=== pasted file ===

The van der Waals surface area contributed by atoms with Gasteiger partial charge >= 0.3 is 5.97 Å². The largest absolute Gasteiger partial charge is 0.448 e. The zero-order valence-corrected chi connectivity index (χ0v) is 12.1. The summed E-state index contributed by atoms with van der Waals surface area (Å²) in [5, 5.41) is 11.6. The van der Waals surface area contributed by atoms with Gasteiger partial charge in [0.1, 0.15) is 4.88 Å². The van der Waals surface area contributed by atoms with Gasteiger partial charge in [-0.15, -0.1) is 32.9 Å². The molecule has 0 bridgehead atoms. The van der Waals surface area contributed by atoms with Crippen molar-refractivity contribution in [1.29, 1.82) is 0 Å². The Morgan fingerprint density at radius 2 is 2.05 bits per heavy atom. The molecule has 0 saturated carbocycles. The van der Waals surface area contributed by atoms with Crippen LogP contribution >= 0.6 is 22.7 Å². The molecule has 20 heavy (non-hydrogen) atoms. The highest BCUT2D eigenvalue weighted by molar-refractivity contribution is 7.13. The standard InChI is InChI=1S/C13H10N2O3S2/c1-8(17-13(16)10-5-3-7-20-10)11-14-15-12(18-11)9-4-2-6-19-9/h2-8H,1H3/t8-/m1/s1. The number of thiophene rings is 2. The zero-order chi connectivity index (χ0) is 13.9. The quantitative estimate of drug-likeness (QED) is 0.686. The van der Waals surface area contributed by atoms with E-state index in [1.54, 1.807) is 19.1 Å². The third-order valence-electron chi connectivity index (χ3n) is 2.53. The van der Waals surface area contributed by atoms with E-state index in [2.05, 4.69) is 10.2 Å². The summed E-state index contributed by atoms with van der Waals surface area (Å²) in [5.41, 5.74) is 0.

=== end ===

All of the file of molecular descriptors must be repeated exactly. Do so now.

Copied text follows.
The van der Waals surface area contributed by atoms with Gasteiger partial charge >= 0.3 is 5.97 Å². The largest absolute Gasteiger partial charge is 0.448 e. The zero-order valence-corrected chi connectivity index (χ0v) is 12.1. The summed E-state index contributed by atoms with van der Waals surface area (Å²) in [5, 5.41) is 11.6. The van der Waals surface area contributed by atoms with Gasteiger partial charge in [0.1, 0.15) is 4.88 Å². The van der Waals surface area contributed by atoms with Gasteiger partial charge in [-0.15, -0.1) is 32.9 Å². The molecule has 0 bridgehead atoms. The van der Waals surface area contributed by atoms with Crippen molar-refractivity contribution in [1.29, 1.82) is 0 Å². The Morgan fingerprint density at radius 2 is 2.05 bits per heavy atom. The molecule has 0 saturated carbocycles. The van der Waals surface area contributed by atoms with Crippen LogP contribution >= 0.6 is 22.7 Å². The molecule has 20 heavy (non-hydrogen) atoms. The highest BCUT2D eigenvalue weighted by molar-refractivity contribution is 7.13. The standard InChI is InChI=1S/C13H10N2O3S2/c1-8(17-13(16)10-5-3-7-20-10)11-14-15-12(18-11)9-4-2-6-19-9/h2-8H,1H3/t8-/m1/s1. The number of thiophene rings is 2. The zero-order chi connectivity index (χ0) is 13.9. The quantitative estimate of drug-likeness (QED) is 0.686. The van der Waals surface area contributed by atoms with E-state index in [1.54, 1.807) is 19.1 Å². The third-order valence-electron chi connectivity index (χ3n) is 2.53. The van der Waals surface area contributed by atoms with E-state index in [2.05, 4.69) is 10.2 Å². The summed E-state index contributed by atoms with van der Waals surface area (Å²) in [5.41, 5.74) is 0.